My following post is actually more or less a reaction to an article I read today which you can read for yourself here. In the article they make a lot of good points, but I varied a bit in opinion. He’s my response to it:
While I think these are good thoughts and I’m sure there’s truth to it, I wouldn’t agree with everything you’ve said due to my own experiences. Some people care about familiarity, others don’t. There is, I believe a balance that should be held. “New song overkill” is just that: overkill.
But in this article you said, “People can’t sing songs they’ve never heard. And with no musical notes to follow, how is a person supposed to pick up the tune?”
While that statement seems to make sense, I noticed something strange last month. Our worship band played a song that I had written and only the band had heard it before—no one else. And yet so many people (specifically college students) picked up on it so quickly that when people (including my wife) found out that I had wrote it, they were confused. They figured they simply didn’t know the song because those college students were singing it so loudly from the get-go. They had no idea it was the first time anyone had heard it.
The way we do music in our churches today has definitely changed, but I think the generation who has grown up with that change has adapted to it. Those from an older generation and a traditional or evangelical church background didn’t latch onto the song I wrote as quickly as the somewhat charismatic/pentecostal-like college students did, but it still was sung and it still worked out great for worship.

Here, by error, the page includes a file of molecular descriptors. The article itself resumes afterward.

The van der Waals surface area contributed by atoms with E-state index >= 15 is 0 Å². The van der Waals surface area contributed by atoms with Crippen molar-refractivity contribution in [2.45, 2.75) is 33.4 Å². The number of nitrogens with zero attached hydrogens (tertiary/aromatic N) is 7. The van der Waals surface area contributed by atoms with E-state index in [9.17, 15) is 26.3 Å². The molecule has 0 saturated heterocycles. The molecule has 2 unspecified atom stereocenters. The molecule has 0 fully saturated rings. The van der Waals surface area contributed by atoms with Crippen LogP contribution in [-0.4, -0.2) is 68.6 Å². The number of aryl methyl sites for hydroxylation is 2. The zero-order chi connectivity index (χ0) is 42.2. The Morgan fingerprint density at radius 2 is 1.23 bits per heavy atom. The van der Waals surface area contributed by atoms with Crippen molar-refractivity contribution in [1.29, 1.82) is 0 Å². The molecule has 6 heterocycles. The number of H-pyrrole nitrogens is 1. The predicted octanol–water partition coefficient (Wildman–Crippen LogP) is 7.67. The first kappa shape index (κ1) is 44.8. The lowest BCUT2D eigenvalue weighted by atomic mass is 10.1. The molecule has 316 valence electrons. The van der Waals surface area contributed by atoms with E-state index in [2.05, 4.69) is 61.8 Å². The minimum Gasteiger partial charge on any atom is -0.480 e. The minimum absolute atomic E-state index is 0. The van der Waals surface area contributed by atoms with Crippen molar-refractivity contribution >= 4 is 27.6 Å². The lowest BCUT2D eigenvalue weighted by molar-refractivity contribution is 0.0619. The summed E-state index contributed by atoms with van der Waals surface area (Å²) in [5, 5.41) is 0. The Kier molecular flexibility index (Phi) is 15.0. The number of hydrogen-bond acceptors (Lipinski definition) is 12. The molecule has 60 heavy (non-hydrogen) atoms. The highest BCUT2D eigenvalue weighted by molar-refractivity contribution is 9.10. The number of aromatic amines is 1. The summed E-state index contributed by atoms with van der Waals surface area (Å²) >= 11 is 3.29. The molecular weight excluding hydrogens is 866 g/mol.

I don’t believe today’s generation cares about having musical notes to follow. They pick up on songs all the time without it. They’re driving down the road listening to the radio and before the song’s half-way over they’ve already learned the chorus and the melodies to everything. Many young church-goers today are aural harmonists—they hear the music and they know how to reciprocate it. They feel it. They don’t need the music theory portion.
That especially hits home for me because I eventually had to drop out of my worship arts major in college partially due to the fact that I could not wrap my mind around music theory. I’ve never been good with math and numbers. But hand me an instrument and tell me to lead worship and I can do that like someone who knows the theory.
I add new songs into our worship sets all the time. I also, however, pay special attention to those songs the first 2-3 times we play them. Some catch on with the church easier than others and those ones stay. If they don’t catch on and I don’t feel a special calling to continue playing it, I’ll put it in the pile I don’t typically touch.